White Bean, Artichoke, and Tomato Gratin
Any recipe devoted to artichoke hearts involves the terribly boring and even slightly dangerous job of bending back and pulling off those prickly leaves. After wrestling with some artichokes during the first test of this recipe, Andrea Hagan, the backup recipe tester on this book, said, “Why don’t we just steam the whole vegetable and then use the part we want from then on?” Brilliant. It’s so much easier—and less injurious—to pull off the leaves after they have been cooked.… more »
Strawberry Rhubarb Cobbler with Gingered Biscuit Topping
Strawberries and rhubarb are a delicious way to welcome spring. Technically a vegetable, rhubarb is so darn tart that it’s usually paired with a sweeter buddy, like the strawberry, in an effort to temper its tang. Try to find field-grown rhubarb. Darker in color, it has a much shorter season than the hothouse variety (late winter to early summer) but is more flavorful. In England rhubarb is often paired with ginger, so for a surprise crunch, I added some crystallized… more »
Onion Soup Omelets
One week on “Cooking Live” we devoted all our shows to the culinary challenges faced by newlyweds. We chose a representative couple and planned on setting them up with all the right equipment and a few basic recipes and launching them into their brave new life together. As usual, however, the learning went both ways. Britta Larsen, the bride-to-be, turned me on to a great recipe from her mother.
The concept was a winner. Instead of pouring all the delicious… more »
Three Mushroom Tart
When I developed the original version of this recipe for a Gourmet column on mushrooms in the mid-eighties, porcini and enoki mushrooms were considered very exotic; the white button mushroom was still king. These days you see all sorts of once exotic mushrooms in the supermarket—portobello, shiitake, chanterelle, etc.—and they don’t cost nearly as much as they used to.
I am wild about mushrooms of all kinds and encourage you to substitute your favorites for the ones I’ve built into… more »
Sautéed Shoulder Lamb Chops with Skordalia Sauce
Shoulder lamb chops are a wonderful bargain. They’re a lot cheaper than rib or loin chops, and they cook up at least two different ways: You can grill or sauté them quickly to rare or medium (they get tough if you cook them any longer) or braise them slowly in liquid until tender. They’re great marinated, as in this recipe, but they’re also delicious simply seasoned with salt and pepper and tossed onto the grill.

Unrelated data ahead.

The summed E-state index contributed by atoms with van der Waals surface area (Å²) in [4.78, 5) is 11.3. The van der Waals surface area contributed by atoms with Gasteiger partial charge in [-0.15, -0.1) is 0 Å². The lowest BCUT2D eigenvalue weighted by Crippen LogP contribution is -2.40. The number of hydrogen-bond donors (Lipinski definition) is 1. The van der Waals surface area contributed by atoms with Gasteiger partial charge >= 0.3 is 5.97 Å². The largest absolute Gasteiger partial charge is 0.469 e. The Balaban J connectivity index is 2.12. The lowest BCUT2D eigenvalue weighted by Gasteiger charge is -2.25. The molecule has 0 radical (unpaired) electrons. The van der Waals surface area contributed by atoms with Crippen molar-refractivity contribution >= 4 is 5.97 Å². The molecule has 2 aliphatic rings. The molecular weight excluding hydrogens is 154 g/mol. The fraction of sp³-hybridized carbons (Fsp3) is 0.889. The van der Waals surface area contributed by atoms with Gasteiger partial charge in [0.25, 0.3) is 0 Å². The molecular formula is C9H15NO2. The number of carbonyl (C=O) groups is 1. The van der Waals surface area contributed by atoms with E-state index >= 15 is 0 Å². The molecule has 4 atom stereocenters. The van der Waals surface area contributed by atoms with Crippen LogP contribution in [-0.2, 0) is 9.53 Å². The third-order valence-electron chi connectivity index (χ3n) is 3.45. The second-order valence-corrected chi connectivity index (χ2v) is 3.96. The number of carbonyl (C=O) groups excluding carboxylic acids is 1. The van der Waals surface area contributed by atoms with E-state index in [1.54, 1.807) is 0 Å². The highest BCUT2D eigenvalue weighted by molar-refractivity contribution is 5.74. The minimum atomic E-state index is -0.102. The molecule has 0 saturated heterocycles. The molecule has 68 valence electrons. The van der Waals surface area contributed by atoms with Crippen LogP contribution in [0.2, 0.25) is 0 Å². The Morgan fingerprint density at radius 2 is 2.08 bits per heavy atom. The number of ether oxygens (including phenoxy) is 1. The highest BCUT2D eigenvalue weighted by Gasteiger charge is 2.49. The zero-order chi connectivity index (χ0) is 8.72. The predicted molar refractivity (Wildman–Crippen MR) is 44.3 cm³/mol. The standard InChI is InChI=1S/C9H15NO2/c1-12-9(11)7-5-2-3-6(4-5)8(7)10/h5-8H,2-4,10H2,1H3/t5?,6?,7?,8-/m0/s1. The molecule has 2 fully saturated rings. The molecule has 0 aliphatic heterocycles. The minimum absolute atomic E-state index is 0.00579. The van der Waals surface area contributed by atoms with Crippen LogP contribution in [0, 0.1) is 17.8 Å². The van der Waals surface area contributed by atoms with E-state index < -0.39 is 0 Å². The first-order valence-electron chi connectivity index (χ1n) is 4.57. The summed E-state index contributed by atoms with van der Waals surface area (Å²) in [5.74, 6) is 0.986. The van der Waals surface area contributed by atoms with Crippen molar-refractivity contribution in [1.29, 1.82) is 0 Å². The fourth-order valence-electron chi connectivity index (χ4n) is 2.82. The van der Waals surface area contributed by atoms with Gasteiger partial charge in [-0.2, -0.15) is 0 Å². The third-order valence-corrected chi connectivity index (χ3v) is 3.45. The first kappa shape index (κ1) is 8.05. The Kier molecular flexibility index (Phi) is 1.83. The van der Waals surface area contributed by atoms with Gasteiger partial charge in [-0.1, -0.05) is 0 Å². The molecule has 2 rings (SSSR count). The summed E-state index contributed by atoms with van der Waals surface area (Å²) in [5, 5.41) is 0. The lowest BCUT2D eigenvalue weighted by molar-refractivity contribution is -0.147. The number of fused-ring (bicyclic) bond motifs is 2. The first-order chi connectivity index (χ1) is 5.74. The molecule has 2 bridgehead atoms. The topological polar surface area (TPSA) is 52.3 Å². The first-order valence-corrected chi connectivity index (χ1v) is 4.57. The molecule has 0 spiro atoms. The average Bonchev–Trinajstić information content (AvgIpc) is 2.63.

Skordalia is a garlicky Greek… more »
Esther’s Chicken Fricassee
Esther Adler, my mother-in-law, gave birth to three sons in less than three years (yikes!) and a daughter three years later. All four kids had hearty appetites, and all four turned out to be fairly strapping individuals. I’ll confess that I’ve often wondered how in the world she managed to feed them. This recipe is one answer.
Esther’s wonderful chicken fricassee was a relatively rare treat. She served it only about once a month, because that’s how long it took… more »
Everybody knows Baked Alaska, but Baked Alaskan? What can I say—this is a shout-out to Ad-Rock of the Beastie Boys, who saluted Sara’s Secrets
in the liner notes to To the 5 Boroughs…
, the Beasties 2004 album. In the middle of a song called “Rhyme the Rhyme Well,” Ad-Rock goes searching for a rhyme for “Yo, what’s crackin’” . . .and comes up with “Serving emcees on a platter like Baked Alaskan.” And he’s absolutely right. Baked Alaska, that more »
Chinese Fried Eggplant with Pine Nuts
This recipe was featured in a travel story on Taipei written by Fred Ferretti and published by Gourmet…
in January 1993. Served at a hotel called the Imperial Palace, this dish was tested and fine-tuned by Fred’s wife, Eileen Yin-Fei Lo, one of my favorite cookbook authors and Chinese cooking experts. (She also happens to be shorter than me by at least an inch and is probably half my weight, but there is nothing small about her talent. She is more »